SUMMER | Buddhism 307
3 Credits: Six Weeks, May 16, 2011 – June 24, 2011
Summer Session Registration Begins March 28thDo you ever wonder why it is that the second pint of Ben and Jerry’s Chubby Hubby does no better at
overcoming a broken heart than the first? Well, Buddhism has answers to this and other profound and
relevant questions in our lives.
In this six‐week, online class, we will explore Buddhism as a religion, a philosophy, an ethics and a
psychology, all the while focusing on it as a personal path to happiness which can help us overcome the
“suffering,” “un‐ease,” or “unsatisfactoriness” that arises in our lives simply due to the very fact of being
a human being.
As a religion, Buddhism addresses the pains associated with being human and teaches us how to
transcend forever the “suffering” we experience from our broken hearts and other human
As a philosophy, Buddhism helps us to appreciate the true nature of what it is to be human and our
relationship to the world. Armed with these truths about reality, we come to realize Buddhist ethics:
how to live in the world in ways that bring about well‐being rather than “suffering.”
Finally, Buddhism focuses on the mind, and as a psychology, Buddhism not only teaches us why it is that
we reach for Chubby Hubby in the first place; but it offers us skills so that we can overcome habits of
mind that bring about “unease” and replace them with habits of mind that truly bring about personal
and global well being.
Required Texts: Approximately $58
- Buddha, Karen Armstrong
- What the Buddha Taught, Walpola Rahula
- Siddhartha, Herman Hesse
- Being Peace, Thich Nhat Hanh
- The Wisdom of No Escape, Pema Chodron
Required Films: Available through Netflix and other DVD providers
Spring, Summer, Fall, Winter, Spring
Frequently Asked Questions
Who should take this course?
Well, everyone of course!
If you are interested in Buddhism per se, psychology, philosophy of religion, religion, and/or personal
growth, this course may be right for you. We will approach Buddhism from both doctrinal and practical
perspectives, so whether you are interested in Buddhism purely from an academic perspective or as a
path for personal growth, this course may be right for you. And then, if you would just like to cut down
your ice cream bills, this too would be sufficient reason to sign up today!
What can I hope to learn from the course?
Six weeks is a very short time, but by the end of the course, past students were not only familiar with
the main Buddhist doctrines, but many had gained some personal insight into how Buddhist practice
might apply in one’s life.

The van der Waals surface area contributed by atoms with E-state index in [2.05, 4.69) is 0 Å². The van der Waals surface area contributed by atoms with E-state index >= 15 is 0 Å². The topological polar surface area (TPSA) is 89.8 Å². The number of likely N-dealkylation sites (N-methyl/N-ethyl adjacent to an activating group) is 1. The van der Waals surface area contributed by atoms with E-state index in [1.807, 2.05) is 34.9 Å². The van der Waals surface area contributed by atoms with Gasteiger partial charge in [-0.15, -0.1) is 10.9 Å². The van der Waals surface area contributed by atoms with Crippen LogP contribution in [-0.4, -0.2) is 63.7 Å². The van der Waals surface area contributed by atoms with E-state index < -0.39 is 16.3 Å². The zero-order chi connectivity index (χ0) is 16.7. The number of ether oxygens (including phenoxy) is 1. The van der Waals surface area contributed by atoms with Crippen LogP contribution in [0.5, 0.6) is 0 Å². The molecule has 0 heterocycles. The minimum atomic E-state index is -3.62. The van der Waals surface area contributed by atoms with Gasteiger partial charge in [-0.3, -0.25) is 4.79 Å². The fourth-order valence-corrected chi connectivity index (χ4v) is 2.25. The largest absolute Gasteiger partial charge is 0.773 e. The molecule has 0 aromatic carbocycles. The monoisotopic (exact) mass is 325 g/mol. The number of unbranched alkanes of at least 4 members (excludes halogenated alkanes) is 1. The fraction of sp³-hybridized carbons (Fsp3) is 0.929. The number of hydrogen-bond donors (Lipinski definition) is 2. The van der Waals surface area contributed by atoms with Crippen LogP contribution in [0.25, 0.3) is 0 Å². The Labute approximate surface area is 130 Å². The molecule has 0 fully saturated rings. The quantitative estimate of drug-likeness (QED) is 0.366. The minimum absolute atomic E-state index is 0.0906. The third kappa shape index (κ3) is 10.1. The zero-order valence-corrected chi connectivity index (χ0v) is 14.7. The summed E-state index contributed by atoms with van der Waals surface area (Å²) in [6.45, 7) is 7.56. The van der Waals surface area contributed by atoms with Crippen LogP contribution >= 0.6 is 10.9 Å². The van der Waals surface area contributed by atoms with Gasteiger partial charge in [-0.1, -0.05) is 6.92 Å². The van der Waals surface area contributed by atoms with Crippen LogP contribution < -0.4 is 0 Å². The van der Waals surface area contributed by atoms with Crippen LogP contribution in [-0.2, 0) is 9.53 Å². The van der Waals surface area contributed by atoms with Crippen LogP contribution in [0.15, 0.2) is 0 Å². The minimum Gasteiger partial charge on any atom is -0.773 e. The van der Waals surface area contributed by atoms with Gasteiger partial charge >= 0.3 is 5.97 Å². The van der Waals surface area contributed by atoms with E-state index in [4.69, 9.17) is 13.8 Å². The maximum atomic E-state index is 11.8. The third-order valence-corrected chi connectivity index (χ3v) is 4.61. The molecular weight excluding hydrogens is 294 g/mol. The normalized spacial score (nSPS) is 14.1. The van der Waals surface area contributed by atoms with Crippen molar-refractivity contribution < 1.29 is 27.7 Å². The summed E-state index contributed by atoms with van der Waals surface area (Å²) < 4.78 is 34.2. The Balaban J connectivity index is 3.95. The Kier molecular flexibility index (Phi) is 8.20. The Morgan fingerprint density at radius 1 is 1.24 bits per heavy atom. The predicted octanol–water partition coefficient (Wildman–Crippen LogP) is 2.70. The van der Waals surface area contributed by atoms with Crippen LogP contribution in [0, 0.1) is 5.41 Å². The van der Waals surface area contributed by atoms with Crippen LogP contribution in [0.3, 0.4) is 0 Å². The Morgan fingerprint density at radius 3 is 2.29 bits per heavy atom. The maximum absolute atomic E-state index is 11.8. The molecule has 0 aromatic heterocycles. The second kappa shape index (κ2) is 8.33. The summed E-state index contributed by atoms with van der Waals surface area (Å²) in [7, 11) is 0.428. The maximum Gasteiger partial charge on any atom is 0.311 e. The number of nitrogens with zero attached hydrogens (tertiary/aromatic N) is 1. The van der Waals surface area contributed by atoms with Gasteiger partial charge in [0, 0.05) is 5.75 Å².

What will be expected of you?
First of all, a serious time‐commitment is required. Over the six weeks, you will be busy reading, taking
quizzes on those readings, writing short papers, interacting with other students and myself through
online discussion postings, writing reviews on movies you will watch, and keeping a journal of the whole
experience. You can expect to do something for the class five days a week minimum, and reading the
other two. You are advised to use your time wisely.
Please don’t sign up for the class if you don’t think you can manage this or if you’ve planned a vacation
while the class is taking place.
That being said, past students would tell you that the class is worth the work!
What kind of an Internet connection do I need?
You will need to have a reliable connection (or to have access to a reliable connection, e.g., at a
university or public library), as there will be specific and inflexible deadlines for assignments and
discussion postings. There will be no content in the course that requires a high bandwidth, so the speed
of your connection will purely be a question of your tolerance level.
Who’s the instructor?
My name is Jay P. Feldman. I have an M.A. in Philosophy and have studied Buddhism academically for
eleven years and have been a practicing Buddhist for seven. This is my seventh year teaching Buddhism
at UI; and, although I have taught other classes online for a number of years, this is my third time
teaching Buddhism online.
How will I interact with the other students and the professor?
For the most part, you will interact with other students and myself via a threaded‐discussion online. I
also am very good about responding to email; you can call me by phone, or if you’re local to Moscow,
Idaho, schedule a time to stop in to my office.
If you have questions or I can help in any way, please feel free to email me: firstname.lastname@example.org